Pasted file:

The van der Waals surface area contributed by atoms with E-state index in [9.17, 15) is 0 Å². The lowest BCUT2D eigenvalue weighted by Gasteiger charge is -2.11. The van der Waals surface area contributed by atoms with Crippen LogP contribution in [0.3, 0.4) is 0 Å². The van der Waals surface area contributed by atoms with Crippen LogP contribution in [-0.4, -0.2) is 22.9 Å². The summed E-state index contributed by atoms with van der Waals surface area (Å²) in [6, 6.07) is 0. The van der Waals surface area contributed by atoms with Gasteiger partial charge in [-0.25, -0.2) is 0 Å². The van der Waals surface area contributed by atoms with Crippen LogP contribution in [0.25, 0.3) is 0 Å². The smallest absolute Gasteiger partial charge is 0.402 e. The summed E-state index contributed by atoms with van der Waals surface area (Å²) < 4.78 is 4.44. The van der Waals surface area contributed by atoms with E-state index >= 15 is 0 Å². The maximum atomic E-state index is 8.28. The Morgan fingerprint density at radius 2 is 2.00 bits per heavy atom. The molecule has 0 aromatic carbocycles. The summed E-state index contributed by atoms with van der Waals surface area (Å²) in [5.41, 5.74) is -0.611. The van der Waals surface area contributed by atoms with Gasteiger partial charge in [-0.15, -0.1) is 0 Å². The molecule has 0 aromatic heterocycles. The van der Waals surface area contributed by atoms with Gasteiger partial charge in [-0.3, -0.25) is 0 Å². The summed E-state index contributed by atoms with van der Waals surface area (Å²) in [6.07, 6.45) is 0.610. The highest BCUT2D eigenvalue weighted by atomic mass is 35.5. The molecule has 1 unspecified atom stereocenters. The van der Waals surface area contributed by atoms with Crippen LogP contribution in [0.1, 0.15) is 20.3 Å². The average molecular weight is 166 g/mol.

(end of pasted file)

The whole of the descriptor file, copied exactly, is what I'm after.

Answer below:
The van der Waals surface area contributed by atoms with E-state index in [9.17, 15) is 0 Å². The lowest BCUT2D eigenvalue weighted by Gasteiger charge is -2.11. The van der Waals surface area contributed by atoms with Crippen LogP contribution in [0.3, 0.4) is 0 Å². The van der Waals surface area contributed by atoms with Crippen LogP contribution in [-0.4, -0.2) is 22.9 Å². The summed E-state index contributed by atoms with van der Waals surface area (Å²) in [6, 6.07) is 0. The van der Waals surface area contributed by atoms with Gasteiger partial charge in [-0.25, -0.2) is 0 Å². The van der Waals surface area contributed by atoms with Crippen LogP contribution in [0.25, 0.3) is 0 Å². The smallest absolute Gasteiger partial charge is 0.402 e. The summed E-state index contributed by atoms with van der Waals surface area (Å²) < 4.78 is 4.44. The van der Waals surface area contributed by atoms with E-state index >= 15 is 0 Å². The maximum atomic E-state index is 8.28. The Morgan fingerprint density at radius 2 is 2.00 bits per heavy atom. The molecule has 0 aromatic carbocycles. The summed E-state index contributed by atoms with van der Waals surface area (Å²) in [5.41, 5.74) is -0.611. The van der Waals surface area contributed by atoms with Gasteiger partial charge in [-0.15, -0.1) is 0 Å². The molecule has 0 aromatic heterocycles. The van der Waals surface area contributed by atoms with Gasteiger partial charge in [-0.3, -0.25) is 0 Å². The summed E-state index contributed by atoms with van der Waals surface area (Å²) in [6.07, 6.45) is 0.610. The highest BCUT2D eigenvalue weighted by atomic mass is 35.5. The molecule has 1 unspecified atom stereocenters. The van der Waals surface area contributed by atoms with Crippen LogP contribution in [0.1, 0.15) is 20.3 Å². The average molecular weight is 166 g/mol.